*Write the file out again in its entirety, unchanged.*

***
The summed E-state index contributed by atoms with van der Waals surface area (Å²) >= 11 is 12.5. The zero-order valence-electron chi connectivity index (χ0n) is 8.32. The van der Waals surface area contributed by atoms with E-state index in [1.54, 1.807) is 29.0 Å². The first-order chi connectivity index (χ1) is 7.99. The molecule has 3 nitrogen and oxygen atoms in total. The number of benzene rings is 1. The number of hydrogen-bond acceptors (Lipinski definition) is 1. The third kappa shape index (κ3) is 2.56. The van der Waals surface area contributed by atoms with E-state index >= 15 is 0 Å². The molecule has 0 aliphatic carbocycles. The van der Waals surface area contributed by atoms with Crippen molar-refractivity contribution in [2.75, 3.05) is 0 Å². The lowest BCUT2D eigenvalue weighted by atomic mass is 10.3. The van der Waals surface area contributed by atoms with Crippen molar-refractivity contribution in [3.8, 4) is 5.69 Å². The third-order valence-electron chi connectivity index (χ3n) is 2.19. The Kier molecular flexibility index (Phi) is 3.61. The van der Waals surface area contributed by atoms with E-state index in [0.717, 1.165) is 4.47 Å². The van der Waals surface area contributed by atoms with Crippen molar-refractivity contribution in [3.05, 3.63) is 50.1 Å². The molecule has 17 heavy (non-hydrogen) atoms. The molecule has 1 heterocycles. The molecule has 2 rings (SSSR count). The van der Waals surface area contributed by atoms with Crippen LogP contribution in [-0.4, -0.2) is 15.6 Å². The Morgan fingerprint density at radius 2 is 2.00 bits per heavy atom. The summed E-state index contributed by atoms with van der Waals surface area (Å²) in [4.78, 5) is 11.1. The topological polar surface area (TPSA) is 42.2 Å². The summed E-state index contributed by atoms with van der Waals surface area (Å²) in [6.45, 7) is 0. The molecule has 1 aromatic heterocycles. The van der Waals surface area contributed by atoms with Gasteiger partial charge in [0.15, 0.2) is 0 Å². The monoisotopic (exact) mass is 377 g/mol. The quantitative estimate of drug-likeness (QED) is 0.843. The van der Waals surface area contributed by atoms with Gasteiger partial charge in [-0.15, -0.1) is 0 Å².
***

The summed E-state index contributed by atoms with van der Waals surface area (Å²) >= 11 is 12.5. The zero-order valence-electron chi connectivity index (χ0n) is 8.32. The van der Waals surface area contributed by atoms with E-state index in [1.54, 1.807) is 29.0 Å². The first-order chi connectivity index (χ1) is 7.99. The molecule has 3 nitrogen and oxygen atoms in total. The number of benzene rings is 1. The number of hydrogen-bond acceptors (Lipinski definition) is 1. The third kappa shape index (κ3) is 2.56. The van der Waals surface area contributed by atoms with E-state index >= 15 is 0 Å². The molecule has 0 aliphatic carbocycles. The van der Waals surface area contributed by atoms with Crippen molar-refractivity contribution in [2.75, 3.05) is 0 Å². The lowest BCUT2D eigenvalue weighted by atomic mass is 10.3. The van der Waals surface area contributed by atoms with Crippen molar-refractivity contribution in [3.8, 4) is 5.69 Å². The third-order valence-electron chi connectivity index (χ3n) is 2.19. The Kier molecular flexibility index (Phi) is 3.61. The van der Waals surface area contributed by atoms with E-state index in [0.717, 1.165) is 4.47 Å². The van der Waals surface area contributed by atoms with Crippen molar-refractivity contribution in [3.05, 3.63) is 50.1 Å². The molecule has 17 heavy (non-hydrogen) atoms. The molecule has 1 heterocycles. The molecule has 2 rings (SSSR count). The van der Waals surface area contributed by atoms with Crippen LogP contribution in [-0.4, -0.2) is 15.6 Å². The Morgan fingerprint density at radius 2 is 2.00 bits per heavy atom. The summed E-state index contributed by atoms with van der Waals surface area (Å²) in [4.78, 5) is 11.1. The topological polar surface area (TPSA) is 42.2 Å². The summed E-state index contributed by atoms with van der Waals surface area (Å²) in [6.45, 7) is 0. The molecule has 1 aromatic heterocycles. The van der Waals surface area contributed by atoms with Gasteiger partial charge in [0.15, 0.2) is 0 Å². The monoisotopic (exact) mass is 377 g/mol. The quantitative estimate of drug-likeness (QED) is 0.843. The van der Waals surface area contributed by atoms with Gasteiger partial charge in [-0.15, -0.1) is 0 Å².